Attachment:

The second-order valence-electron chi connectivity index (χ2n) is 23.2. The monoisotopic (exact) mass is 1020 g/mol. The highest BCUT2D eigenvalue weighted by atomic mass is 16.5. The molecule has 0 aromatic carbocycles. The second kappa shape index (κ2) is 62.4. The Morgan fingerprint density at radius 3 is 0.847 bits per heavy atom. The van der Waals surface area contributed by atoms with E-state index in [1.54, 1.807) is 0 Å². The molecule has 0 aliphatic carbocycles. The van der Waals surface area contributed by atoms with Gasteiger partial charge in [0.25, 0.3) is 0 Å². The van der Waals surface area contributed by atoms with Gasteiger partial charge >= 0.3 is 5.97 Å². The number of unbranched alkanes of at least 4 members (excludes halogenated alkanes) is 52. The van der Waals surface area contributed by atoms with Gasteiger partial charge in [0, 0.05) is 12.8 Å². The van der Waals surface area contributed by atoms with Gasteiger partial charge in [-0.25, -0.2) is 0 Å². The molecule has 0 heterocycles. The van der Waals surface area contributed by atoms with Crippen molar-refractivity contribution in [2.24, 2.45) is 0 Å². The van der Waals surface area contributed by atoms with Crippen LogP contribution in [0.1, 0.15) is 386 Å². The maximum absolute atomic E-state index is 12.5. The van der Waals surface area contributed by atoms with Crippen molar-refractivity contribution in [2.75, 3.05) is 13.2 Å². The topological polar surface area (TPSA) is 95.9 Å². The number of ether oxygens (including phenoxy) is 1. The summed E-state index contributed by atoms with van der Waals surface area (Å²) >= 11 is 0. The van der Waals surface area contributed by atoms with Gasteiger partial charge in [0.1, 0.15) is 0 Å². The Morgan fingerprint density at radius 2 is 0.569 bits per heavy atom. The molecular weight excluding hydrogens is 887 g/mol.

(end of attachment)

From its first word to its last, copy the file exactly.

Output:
The second-order valence-electron chi connectivity index (χ2n) is 23.2. The monoisotopic (exact) mass is 1020 g/mol. The highest BCUT2D eigenvalue weighted by atomic mass is 16.5. The molecule has 0 aromatic carbocycles. The second kappa shape index (κ2) is 62.4. The Morgan fingerprint density at radius 3 is 0.847 bits per heavy atom. The van der Waals surface area contributed by atoms with E-state index in [1.54, 1.807) is 0 Å². The molecule has 0 aliphatic carbocycles. The van der Waals surface area contributed by atoms with Gasteiger partial charge in [0.25, 0.3) is 0 Å². The van der Waals surface area contributed by atoms with Gasteiger partial charge >= 0.3 is 5.97 Å². The number of unbranched alkanes of at least 4 members (excludes halogenated alkanes) is 52. The van der Waals surface area contributed by atoms with Gasteiger partial charge in [0, 0.05) is 12.8 Å². The van der Waals surface area contributed by atoms with Gasteiger partial charge in [-0.25, -0.2) is 0 Å². The molecule has 0 heterocycles. The van der Waals surface area contributed by atoms with Crippen molar-refractivity contribution in [2.24, 2.45) is 0 Å². The van der Waals surface area contributed by atoms with Crippen LogP contribution in [0.1, 0.15) is 386 Å². The maximum absolute atomic E-state index is 12.5. The van der Waals surface area contributed by atoms with Crippen molar-refractivity contribution in [2.75, 3.05) is 13.2 Å². The topological polar surface area (TPSA) is 95.9 Å². The number of ether oxygens (including phenoxy) is 1. The summed E-state index contributed by atoms with van der Waals surface area (Å²) >= 11 is 0. The van der Waals surface area contributed by atoms with Gasteiger partial charge in [0.1, 0.15) is 0 Å². The Morgan fingerprint density at radius 2 is 0.569 bits per heavy atom. The molecular weight excluding hydrogens is 887 g/mol.